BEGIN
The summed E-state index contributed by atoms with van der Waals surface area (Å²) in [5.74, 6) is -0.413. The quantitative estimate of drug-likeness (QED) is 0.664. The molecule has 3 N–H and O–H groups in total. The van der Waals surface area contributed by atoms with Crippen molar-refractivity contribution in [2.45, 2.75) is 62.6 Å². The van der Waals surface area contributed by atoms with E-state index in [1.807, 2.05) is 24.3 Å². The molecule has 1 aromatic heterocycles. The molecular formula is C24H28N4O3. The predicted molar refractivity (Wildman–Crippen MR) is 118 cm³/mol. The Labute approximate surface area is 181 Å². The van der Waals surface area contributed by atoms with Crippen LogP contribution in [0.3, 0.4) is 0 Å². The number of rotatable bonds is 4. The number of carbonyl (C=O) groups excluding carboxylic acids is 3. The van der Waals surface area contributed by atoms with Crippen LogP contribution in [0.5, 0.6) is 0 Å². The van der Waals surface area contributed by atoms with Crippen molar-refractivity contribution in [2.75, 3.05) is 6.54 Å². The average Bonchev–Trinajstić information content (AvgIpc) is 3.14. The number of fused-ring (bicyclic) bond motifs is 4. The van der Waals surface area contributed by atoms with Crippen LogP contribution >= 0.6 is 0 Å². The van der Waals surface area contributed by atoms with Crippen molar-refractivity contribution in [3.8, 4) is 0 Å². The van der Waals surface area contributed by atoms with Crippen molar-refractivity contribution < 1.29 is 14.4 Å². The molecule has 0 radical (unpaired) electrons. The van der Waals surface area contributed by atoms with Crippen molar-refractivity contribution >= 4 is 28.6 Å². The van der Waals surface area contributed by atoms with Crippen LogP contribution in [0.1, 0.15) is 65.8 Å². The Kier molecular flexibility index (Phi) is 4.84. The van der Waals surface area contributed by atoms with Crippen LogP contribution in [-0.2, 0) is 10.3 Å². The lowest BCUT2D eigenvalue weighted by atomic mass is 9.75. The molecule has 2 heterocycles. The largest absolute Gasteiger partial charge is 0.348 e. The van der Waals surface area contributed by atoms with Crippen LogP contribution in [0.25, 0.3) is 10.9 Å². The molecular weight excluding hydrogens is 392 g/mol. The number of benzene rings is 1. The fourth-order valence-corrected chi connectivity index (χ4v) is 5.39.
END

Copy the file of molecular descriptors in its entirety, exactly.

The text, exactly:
The summed E-state index contributed by atoms with van der Waals surface area (Å²) in [5.74, 6) is -0.413. The quantitative estimate of drug-likeness (QED) is 0.664. The molecule has 3 N–H and O–H groups in total. The van der Waals surface area contributed by atoms with Crippen molar-refractivity contribution in [2.45, 2.75) is 62.6 Å². The van der Waals surface area contributed by atoms with E-state index in [1.807, 2.05) is 24.3 Å². The molecule has 1 aromatic heterocycles. The molecular formula is C24H28N4O3. The predicted molar refractivity (Wildman–Crippen MR) is 118 cm³/mol. The Labute approximate surface area is 181 Å². The van der Waals surface area contributed by atoms with Crippen LogP contribution in [0.3, 0.4) is 0 Å². The number of rotatable bonds is 4. The number of carbonyl (C=O) groups excluding carboxylic acids is 3. The van der Waals surface area contributed by atoms with Crippen LogP contribution in [0.5, 0.6) is 0 Å². The van der Waals surface area contributed by atoms with Crippen molar-refractivity contribution in [2.75, 3.05) is 6.54 Å². The average Bonchev–Trinajstić information content (AvgIpc) is 3.14. The number of fused-ring (bicyclic) bond motifs is 4. The van der Waals surface area contributed by atoms with Crippen LogP contribution >= 0.6 is 0 Å². The van der Waals surface area contributed by atoms with Crippen molar-refractivity contribution in [3.8, 4) is 0 Å². The van der Waals surface area contributed by atoms with Crippen molar-refractivity contribution < 1.29 is 14.4 Å². The molecule has 0 radical (unpaired) electrons. The van der Waals surface area contributed by atoms with Crippen molar-refractivity contribution >= 4 is 28.6 Å². The van der Waals surface area contributed by atoms with Crippen LogP contribution in [0.1, 0.15) is 65.8 Å². The Kier molecular flexibility index (Phi) is 4.84. The van der Waals surface area contributed by atoms with Crippen LogP contribution in [-0.2, 0) is 10.3 Å². The lowest BCUT2D eigenvalue weighted by atomic mass is 9.75. The molecule has 2 heterocycles. The largest absolute Gasteiger partial charge is 0.348 e. The van der Waals surface area contributed by atoms with Crippen LogP contribution in [0.25, 0.3) is 10.9 Å². The molecular weight excluding hydrogens is 392 g/mol. The number of benzene rings is 1. The fourth-order valence-corrected chi connectivity index (χ4v) is 5.39.